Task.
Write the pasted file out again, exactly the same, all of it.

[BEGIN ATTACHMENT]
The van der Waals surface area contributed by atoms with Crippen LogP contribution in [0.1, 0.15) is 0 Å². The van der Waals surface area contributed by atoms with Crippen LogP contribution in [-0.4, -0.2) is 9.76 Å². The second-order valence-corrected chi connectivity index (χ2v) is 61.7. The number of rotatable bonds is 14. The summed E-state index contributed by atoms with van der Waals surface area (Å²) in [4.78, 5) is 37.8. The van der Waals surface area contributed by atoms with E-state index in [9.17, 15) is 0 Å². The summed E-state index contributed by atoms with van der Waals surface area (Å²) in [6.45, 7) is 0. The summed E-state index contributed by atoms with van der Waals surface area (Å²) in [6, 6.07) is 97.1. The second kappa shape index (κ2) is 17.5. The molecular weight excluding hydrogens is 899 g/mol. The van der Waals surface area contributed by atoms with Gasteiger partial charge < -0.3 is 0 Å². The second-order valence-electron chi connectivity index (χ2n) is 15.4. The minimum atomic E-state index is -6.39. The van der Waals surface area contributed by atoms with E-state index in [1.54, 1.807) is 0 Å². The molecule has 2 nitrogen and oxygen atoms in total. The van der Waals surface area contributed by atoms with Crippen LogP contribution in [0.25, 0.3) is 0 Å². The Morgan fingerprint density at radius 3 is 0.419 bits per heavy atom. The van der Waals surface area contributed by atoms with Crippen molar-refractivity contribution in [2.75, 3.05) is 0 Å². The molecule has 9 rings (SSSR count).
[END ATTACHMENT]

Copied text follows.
The van der Waals surface area contributed by atoms with Crippen LogP contribution in [0.1, 0.15) is 0 Å². The van der Waals surface area contributed by atoms with Crippen LogP contribution in [-0.4, -0.2) is 9.76 Å². The second-order valence-corrected chi connectivity index (χ2v) is 61.7. The number of rotatable bonds is 14. The summed E-state index contributed by atoms with van der Waals surface area (Å²) in [4.78, 5) is 37.8. The van der Waals surface area contributed by atoms with E-state index in [9.17, 15) is 0 Å². The summed E-state index contributed by atoms with van der Waals surface area (Å²) in [6.45, 7) is 0. The summed E-state index contributed by atoms with van der Waals surface area (Å²) in [6, 6.07) is 97.1. The second kappa shape index (κ2) is 17.5. The molecular weight excluding hydrogens is 899 g/mol. The van der Waals surface area contributed by atoms with Gasteiger partial charge < -0.3 is 0 Å². The second-order valence-electron chi connectivity index (χ2n) is 15.4. The minimum atomic E-state index is -6.39. The van der Waals surface area contributed by atoms with E-state index in [1.54, 1.807) is 0 Å². The molecule has 2 nitrogen and oxygen atoms in total. The van der Waals surface area contributed by atoms with Crippen LogP contribution in [0.25, 0.3) is 0 Å². The Morgan fingerprint density at radius 3 is 0.419 bits per heavy atom. The van der Waals surface area contributed by atoms with Crippen molar-refractivity contribution in [2.75, 3.05) is 0 Å². The molecule has 9 rings (SSSR count).